# When metabelian?

I'm interested in knowing whether certain groups $G$ are metabelian.

In general, my groups $G$ have the following form: there is an exact sequence $1\to N\to G\to Q\to 1$ where $N$ is abelian, and $Q=K\rtimes H$ with $K$ and $H$ abelian.

Clearly $G$ is soluble of length 3. Moreover I know that the derived subgroup $G'$ centralizes $N$ and that the derived subgroup $Q'$ centralizes $K$.

My obvious idea is to change the above exact sequence obtaining an abelian group $A$ (containing $G'$) such that $G/A$ is abelian. Can someone please give me a hand on how to proceed?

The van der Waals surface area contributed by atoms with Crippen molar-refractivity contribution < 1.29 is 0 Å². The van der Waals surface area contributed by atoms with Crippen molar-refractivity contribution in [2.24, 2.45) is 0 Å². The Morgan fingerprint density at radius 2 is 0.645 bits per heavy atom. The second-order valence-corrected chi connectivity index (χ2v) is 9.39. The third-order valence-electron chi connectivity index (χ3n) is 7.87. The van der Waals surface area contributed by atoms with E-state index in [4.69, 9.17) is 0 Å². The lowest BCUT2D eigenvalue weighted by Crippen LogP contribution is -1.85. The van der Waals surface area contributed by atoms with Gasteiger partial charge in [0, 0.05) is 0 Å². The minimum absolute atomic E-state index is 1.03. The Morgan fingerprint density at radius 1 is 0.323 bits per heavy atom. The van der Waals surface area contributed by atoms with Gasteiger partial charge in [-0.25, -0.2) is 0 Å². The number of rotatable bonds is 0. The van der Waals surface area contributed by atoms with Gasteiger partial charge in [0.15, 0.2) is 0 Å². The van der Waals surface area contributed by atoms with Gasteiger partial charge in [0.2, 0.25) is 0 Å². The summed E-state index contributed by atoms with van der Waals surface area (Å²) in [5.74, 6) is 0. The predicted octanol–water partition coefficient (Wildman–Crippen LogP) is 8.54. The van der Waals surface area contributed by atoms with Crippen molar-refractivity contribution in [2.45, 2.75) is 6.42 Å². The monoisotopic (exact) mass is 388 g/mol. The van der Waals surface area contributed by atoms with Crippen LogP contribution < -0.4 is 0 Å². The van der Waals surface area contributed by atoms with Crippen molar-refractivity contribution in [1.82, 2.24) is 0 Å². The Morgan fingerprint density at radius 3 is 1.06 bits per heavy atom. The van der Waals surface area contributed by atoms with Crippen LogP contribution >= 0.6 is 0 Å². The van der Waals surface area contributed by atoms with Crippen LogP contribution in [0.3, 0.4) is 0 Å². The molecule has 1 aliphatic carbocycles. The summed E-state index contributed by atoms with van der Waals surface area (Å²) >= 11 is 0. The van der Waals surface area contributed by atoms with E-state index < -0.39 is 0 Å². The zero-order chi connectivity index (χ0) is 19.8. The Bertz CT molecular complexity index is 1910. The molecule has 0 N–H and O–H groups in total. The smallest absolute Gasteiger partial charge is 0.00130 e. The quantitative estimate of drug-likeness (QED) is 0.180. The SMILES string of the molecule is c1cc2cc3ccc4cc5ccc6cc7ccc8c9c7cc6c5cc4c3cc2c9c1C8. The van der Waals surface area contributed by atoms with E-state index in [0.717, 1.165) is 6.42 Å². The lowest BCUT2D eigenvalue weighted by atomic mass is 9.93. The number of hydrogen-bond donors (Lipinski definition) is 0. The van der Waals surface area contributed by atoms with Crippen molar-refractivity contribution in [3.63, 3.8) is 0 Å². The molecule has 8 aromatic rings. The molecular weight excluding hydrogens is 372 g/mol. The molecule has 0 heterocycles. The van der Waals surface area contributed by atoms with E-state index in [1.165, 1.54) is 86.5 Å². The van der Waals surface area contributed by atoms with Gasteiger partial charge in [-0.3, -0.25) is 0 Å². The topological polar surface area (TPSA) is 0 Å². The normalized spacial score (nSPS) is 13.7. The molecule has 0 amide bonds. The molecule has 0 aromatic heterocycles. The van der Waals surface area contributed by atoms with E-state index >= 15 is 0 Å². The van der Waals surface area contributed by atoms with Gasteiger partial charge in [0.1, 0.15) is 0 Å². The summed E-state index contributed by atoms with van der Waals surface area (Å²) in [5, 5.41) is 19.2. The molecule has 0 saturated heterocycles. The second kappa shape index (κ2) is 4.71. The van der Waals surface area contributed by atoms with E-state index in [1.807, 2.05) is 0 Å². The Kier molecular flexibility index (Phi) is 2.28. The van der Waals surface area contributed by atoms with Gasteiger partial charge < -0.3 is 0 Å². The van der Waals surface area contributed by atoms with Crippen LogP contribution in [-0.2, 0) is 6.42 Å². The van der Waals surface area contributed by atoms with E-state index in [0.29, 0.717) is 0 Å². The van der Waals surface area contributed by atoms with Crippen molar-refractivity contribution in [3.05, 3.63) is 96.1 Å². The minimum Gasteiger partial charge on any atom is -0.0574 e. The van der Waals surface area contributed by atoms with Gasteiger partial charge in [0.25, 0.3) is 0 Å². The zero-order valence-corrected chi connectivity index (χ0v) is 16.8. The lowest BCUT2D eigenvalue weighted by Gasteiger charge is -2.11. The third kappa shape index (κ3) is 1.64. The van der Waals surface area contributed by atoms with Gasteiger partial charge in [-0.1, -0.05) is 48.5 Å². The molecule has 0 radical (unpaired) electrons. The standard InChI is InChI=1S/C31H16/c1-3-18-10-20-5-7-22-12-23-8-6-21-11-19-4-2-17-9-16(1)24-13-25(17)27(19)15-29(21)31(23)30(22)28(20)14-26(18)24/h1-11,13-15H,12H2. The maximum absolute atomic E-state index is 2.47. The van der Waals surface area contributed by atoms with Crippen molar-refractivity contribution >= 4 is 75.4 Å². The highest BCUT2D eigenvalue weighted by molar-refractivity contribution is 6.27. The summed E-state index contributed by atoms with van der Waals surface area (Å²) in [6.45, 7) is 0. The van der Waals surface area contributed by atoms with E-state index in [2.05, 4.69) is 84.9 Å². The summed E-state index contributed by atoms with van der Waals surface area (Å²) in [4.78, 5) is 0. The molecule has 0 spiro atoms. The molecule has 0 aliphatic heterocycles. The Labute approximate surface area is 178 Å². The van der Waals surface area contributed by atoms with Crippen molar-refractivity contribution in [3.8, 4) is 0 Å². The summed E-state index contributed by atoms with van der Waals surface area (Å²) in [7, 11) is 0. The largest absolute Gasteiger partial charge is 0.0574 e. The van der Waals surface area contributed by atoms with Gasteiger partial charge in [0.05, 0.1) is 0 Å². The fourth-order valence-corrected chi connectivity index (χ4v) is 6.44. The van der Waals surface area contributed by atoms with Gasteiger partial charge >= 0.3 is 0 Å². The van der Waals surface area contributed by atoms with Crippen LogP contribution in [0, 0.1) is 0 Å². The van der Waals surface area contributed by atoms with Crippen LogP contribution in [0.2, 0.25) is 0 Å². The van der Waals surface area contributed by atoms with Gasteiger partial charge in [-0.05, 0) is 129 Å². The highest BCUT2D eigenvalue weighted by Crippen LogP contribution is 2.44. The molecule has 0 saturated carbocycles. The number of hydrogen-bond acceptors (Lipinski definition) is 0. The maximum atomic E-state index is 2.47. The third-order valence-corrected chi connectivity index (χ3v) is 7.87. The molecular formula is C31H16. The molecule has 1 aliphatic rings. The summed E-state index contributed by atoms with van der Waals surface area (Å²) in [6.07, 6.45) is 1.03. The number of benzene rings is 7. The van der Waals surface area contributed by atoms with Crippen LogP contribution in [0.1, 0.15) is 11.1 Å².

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G=SL(2,3) has N of order 2, K elementary abelian of order 4, and H of order 3. G' centralizes N=Z(G), and of course Q' centralizes K = Q', since K is abelian. However, G is not metabelian. There are many other counterexamples. Also, S4 has the form as in your exact sequence, but G' does not centralize G". –  Jack Schmidt Oct 9 '11 at 6:20
Good to know. Thank you Jack. –  Charles Oct 10 '11 at 3:43

$G=\operatorname{SL}(2,3)$ has $N=Z(G)$ of order 2, $K=Q_8/N$ elementary abelian of order 4, and $H$ of order 3. $G'$ centralizes $N=Z(G)$, and of course $Q'=K$ centralizes $K = Q'$, since $K$ is abelian. However, $G$ is not metabelian.
Also, your “I know” refers to extra hypotheses: $S_4$ has the form specified in your exact sequence, but $G'$ does not centralize $G''$